By Evelyn Bradley
When I first met my friend Charlie Sark, I was on the set of a cooking show called Worth Our Salt. He looked at all of us there that day and said, “The first step to decolonizing our hearts and minds is to decolonize our palates.”
He then proceeded to make me the best pizza I had ever had in my life.
I spent the better part of a decade eating my way through some of America’s greatest food cities. So when I moved to the East Coast of Canada, I never expected to have my mind blown by the cuisine of a place that still hosts community boiled dinners and where the primary starch is the humble potato.
I was genuinely floored by the complexity of flavours and combinations that were presented in the form of ground cherries and smoked mussels on a homemade pizza crust.
I was taken aback, not because it was an odd pairing, but because it made complete sense for the regionality of local ingredients. As I began to try and sift through my culinary toolkit, I realized that the majority of the foods I like, coming from just about every country around the world, can be replicated with ingredients Indigenous to the region I now call home.
As a diversity, equity, and inclusion professional, I am often asked about decolonization and I am often frustrated with the way it has been turned into a buzzword as opposed to being about people and a call to action.
Decolonization is on every “woke” Twitter feed and news outlet across North America, and yet we still struggle to talk about the day-to-day, in-context, reality of what it even means.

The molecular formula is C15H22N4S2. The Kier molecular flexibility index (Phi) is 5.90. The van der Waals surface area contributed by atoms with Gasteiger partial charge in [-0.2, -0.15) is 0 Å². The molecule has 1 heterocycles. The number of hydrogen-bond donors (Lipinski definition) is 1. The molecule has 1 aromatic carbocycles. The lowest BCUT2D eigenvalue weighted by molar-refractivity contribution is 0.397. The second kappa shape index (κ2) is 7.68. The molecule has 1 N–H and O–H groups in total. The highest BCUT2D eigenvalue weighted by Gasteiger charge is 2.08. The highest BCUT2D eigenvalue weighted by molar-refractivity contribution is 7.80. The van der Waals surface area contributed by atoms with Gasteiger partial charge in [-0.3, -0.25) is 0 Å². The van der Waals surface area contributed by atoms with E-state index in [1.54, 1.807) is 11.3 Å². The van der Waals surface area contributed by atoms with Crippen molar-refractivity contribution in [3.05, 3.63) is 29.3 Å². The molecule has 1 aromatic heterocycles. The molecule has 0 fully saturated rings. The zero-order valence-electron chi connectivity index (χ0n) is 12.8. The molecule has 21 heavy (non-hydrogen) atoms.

To me, decolonization is an action. It involves actively engaging in work where we intentionally take steps to undo colonialism.
In the words of Eve Tuck and K. Wang Young, “decolonization is not a metaphor.” Decolonization should not be tokenized for the purpose of pursuing social change in all areas. It is distinct to Indigenous experiences and, as such, to truly decolonize our tongues, we must first start with Indigenous ingredients — which are plentiful around us.
After spending the day with Charlie, it became clear that one avenue for me (and others) to explore decolonization and to address the inequity around cultural competency is through food.
The East Coast has a wide array of cultures and with those cultural identities comes diversity in culinary options. We have some of the best access to locally-sourced ingredients across Canada. I am starting to see that ‘classic’ PEI food is beginning to be transformed in a way that highlights the diversity present in our communities.
For example, I can get jerk lobster on PEI that has been made with lobster from Georgetown, soy sauce from Charlottetown, maple syrup from Breadalbane, and local peppers grown in Bonshaw.
To me, this is a testament to what happens when decolonization and cultural diversity take charge of your dinner plate.
Celebrating the cultural explosion on the East Coast is as easy as trying to find a McDonald’s along an American highway. But we have to be actively supporting these culinary opportunities and be open to trying something familiar prepared in an unfamiliar way.
So consider this nugget: How might you challenge your palate this year and how can you decolonize your dinner plate?
Evelyn Bradley is a diversity, equity and inclusion consultant with Bradley Consulting in Epekwitk (P.E.I.), where she and her wife moved at the start of the COVID-19 pandemic. In her limited spare time, she cooks up well-plated meals and writes the occasional poem.